The Shiny, Glossy, Inhuman Temptation

This illustration was challenging. Most of them are, aren't they? True. But, to compound the challenge, I decided I would create it as a vector illustration. I have traditionally resisted the shiny, glossy, inhuman temptation of vector drawing. I don't dig on the slickness of it. I would rather paint with a shaving brush dipped in thick coffee on newsprint paper.

But many friends and colleagues work in vector and they do a very good job with it. I've dabbled a time or two -- learned a few tricks -- but I've dabbled without true commitment. When I see my painted tones lost beneath smooth blends and my shaky lines reined in by those sanitizing bezier handles I run back to the grubby brushes of Photoshop.

I resolved to confront my bias and embrace the tool that dominates modern illustration. Perhaps, in my cowardly heart, I dislike it so much because I don't know how to do it. So, let's learn how to do it. It might help me get a better job! Ha ha! Just kidding. Ha ha. (Email me with any offers.)

Above right is the final, so you see that I managed to finish. I drew a sloppy thumbnail rough in Photoshop and then dragged it into Illustrator. Many times the willpower wavered but I stayed true to my charted course.

There are a few weird tangents that I'm not digging, and I would definitely arrange it differently if I were to revisit it, but my attentions were focused as much on the tools and techniques as on the work itself. I fixed a few things at the end and wanted to do more but time was short and I was brain drained. It was more complex than any of my previous vector attempts. I'm mildly proud of the effort even if I crossed the finish line hopping on one leg and looking like hell. I consider it an ugly win.

In Progress:
1-Top Left: My first doodle is a variation on an idea I used for an assignment when I was in college. I don't have the original to show, but it was the view from inside a clown car. There were pies and big feet and clown heads crammed willy nilly into the picture frame as you looked through the windshield… at a brick wall! I thought it was cute. It got a chuckle or two. Not this time, tho. Response was chilly from a couple of people. Fine. 

2-Top Right: Refinement of the doodle with an oncoming bend in the road. Better, but I'm not thrilled with it at this point. The "punchline" of the joke looks like it's crammed in to a little frame, but it's unavoidable if you're inside a car looking forward. I start the final and hope to find a better solution later.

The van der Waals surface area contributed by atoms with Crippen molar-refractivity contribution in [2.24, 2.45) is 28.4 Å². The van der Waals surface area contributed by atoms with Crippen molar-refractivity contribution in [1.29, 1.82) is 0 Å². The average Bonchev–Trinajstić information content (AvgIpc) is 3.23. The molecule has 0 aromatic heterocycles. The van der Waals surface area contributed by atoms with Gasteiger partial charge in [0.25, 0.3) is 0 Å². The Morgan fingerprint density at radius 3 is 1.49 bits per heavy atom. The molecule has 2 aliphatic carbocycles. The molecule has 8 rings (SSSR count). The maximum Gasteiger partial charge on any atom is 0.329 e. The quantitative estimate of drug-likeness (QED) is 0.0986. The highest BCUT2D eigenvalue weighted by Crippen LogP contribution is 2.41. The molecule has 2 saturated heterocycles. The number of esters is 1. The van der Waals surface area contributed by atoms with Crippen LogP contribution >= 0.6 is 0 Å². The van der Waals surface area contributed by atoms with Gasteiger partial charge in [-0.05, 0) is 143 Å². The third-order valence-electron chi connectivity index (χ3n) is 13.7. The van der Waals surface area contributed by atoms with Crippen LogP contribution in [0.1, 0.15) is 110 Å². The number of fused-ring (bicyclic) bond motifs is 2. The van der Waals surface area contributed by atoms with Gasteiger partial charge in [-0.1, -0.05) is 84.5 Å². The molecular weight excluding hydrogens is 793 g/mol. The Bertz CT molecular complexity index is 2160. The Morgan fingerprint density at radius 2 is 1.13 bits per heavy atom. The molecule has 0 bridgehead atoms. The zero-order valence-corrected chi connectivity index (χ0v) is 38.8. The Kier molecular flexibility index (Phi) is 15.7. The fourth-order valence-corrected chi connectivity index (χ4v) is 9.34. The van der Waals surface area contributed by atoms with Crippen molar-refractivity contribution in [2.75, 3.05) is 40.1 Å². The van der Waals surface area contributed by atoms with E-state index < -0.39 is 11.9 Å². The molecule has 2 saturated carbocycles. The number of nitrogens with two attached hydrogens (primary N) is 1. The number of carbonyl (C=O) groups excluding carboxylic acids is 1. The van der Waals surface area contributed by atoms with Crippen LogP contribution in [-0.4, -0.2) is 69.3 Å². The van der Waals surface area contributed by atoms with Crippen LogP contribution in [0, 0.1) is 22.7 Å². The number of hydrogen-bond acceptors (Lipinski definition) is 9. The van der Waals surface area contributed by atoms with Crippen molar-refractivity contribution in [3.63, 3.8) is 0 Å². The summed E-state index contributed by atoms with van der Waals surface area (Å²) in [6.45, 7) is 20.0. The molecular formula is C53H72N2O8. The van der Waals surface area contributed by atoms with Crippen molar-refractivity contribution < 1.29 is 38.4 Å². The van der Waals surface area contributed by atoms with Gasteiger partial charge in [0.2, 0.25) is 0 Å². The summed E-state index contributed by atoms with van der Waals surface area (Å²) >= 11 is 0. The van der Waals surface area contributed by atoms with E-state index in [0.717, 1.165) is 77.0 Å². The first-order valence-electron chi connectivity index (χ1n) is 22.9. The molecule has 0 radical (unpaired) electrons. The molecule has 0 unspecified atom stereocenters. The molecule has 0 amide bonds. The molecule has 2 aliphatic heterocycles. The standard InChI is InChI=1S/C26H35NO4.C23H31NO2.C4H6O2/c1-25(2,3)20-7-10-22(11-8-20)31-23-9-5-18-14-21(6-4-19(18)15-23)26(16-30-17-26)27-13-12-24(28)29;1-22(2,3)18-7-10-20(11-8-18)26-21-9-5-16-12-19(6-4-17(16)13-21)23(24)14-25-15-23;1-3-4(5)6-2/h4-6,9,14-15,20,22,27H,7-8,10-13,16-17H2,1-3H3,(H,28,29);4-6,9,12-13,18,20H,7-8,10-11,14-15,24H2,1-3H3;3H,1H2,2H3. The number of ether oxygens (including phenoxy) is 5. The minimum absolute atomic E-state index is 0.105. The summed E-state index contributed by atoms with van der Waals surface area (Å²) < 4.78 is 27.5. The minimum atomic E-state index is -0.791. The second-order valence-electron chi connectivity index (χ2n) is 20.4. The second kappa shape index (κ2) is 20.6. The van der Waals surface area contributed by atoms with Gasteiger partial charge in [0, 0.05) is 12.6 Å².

3-Middle Left: I begin to fight Illustrator. What you can't see is the Adobe Illustrator Quick-Start manual on my lap and the blurry YouTube Illustrator tutorials playing on my ipad. You cannot see me sweating and you cannot hear me swearing, but I was cussing and moist of brow.

4-Middle Right: At this point I want to toss the computer out the window, or drive it into a brick wall. I'm working hard to put shines on the screens, blends on blends, inner glows and outer glows on shapes, masks on blends and shapes, and drop-shadows behind blended, glowing, shiny groupings of shapes filled with blurred gradient trickery... shit, can't I just draw?

I'm frustrated because this is where my unfamiliarity with vector tools results in an intense feeling that this is more technical than creative. In an act of rebellion I try on my first idea with the brick wall, just to show how brilliant it was! Not brilliant, tho. Ugly, to speak true. That makes me mad, too.

Also, one of my fellow graphickers reminds me how awful it is to give a page designer a contained, perfectly square illustration. I know that, but I've made it square anyway. Amateur. Now I'm seething. Time to break something.

5-Bottom Left: In a fit of Ferrignoan rage, I tear the roof off of the car and …  and I start to feel better. Now I don't have to describe the driver's approaching demise inside the windshield frame. I can change the perspective of the piece and space appears in all directions. I'm no longer trapped inside a tiny car pushing shapes around in a confined space. I'm no longer trying to drive from the back seat.

With that release of tension I'm able to go back to building the illustration. That's how I describe it to myself; I am "building" something on top of a drawing. That sounds a little more creative and it becomes a word I cling to as a mantra and continue.

6-Bottom Right: I like the speed-lines or speed-whiskers in the original roughs and I go after them with enthusiasm as the deadline approaches. It's not working. Too much! I delete them all and put only a few back in. One of my pals suggests the change of road sign. I don't know why but it does seem funnier to me than the other.

On the page:

I really should have raised the road higher and forgone the realistic perspective of the road bending in the distance -- it's playful and cartoony enough to do that and the joke would read better.

I could go on, but that's enough typing. Hands... so tired.

The End.

I'll come back to edit and clean up this mess later.

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